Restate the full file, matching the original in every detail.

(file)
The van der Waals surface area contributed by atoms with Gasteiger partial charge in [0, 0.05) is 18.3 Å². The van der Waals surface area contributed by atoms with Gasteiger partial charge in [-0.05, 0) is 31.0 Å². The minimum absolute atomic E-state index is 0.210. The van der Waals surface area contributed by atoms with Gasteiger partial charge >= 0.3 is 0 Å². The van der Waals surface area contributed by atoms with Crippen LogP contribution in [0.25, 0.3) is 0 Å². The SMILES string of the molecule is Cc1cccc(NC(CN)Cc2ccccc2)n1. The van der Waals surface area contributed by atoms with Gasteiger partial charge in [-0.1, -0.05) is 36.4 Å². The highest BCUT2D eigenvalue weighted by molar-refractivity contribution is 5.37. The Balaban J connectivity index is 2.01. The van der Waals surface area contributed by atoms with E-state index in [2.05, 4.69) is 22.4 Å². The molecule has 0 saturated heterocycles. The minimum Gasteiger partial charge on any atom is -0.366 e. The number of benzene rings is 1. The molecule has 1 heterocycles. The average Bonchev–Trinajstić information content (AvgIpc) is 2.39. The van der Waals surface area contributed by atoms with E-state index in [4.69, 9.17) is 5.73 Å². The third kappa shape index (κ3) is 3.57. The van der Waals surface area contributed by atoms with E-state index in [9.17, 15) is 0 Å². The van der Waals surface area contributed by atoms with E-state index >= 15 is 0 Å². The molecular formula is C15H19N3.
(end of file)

The van der Waals surface area contributed by atoms with Gasteiger partial charge in [0, 0.05) is 18.3 Å². The van der Waals surface area contributed by atoms with Gasteiger partial charge in [-0.05, 0) is 31.0 Å². The minimum absolute atomic E-state index is 0.210. The van der Waals surface area contributed by atoms with Gasteiger partial charge >= 0.3 is 0 Å². The van der Waals surface area contributed by atoms with Crippen LogP contribution in [0.25, 0.3) is 0 Å². The SMILES string of the molecule is Cc1cccc(NC(CN)Cc2ccccc2)n1. The van der Waals surface area contributed by atoms with Gasteiger partial charge in [-0.1, -0.05) is 36.4 Å². The highest BCUT2D eigenvalue weighted by molar-refractivity contribution is 5.37. The Balaban J connectivity index is 2.01. The van der Waals surface area contributed by atoms with E-state index in [2.05, 4.69) is 22.4 Å². The molecule has 0 saturated heterocycles. The minimum Gasteiger partial charge on any atom is -0.366 e. The number of benzene rings is 1. The molecule has 1 heterocycles. The average Bonchev–Trinajstić information content (AvgIpc) is 2.39. The van der Waals surface area contributed by atoms with E-state index in [4.69, 9.17) is 5.73 Å². The third kappa shape index (κ3) is 3.57. The van der Waals surface area contributed by atoms with E-state index in [9.17, 15) is 0 Å². The van der Waals surface area contributed by atoms with E-state index >= 15 is 0 Å². The molecular formula is C15H19N3.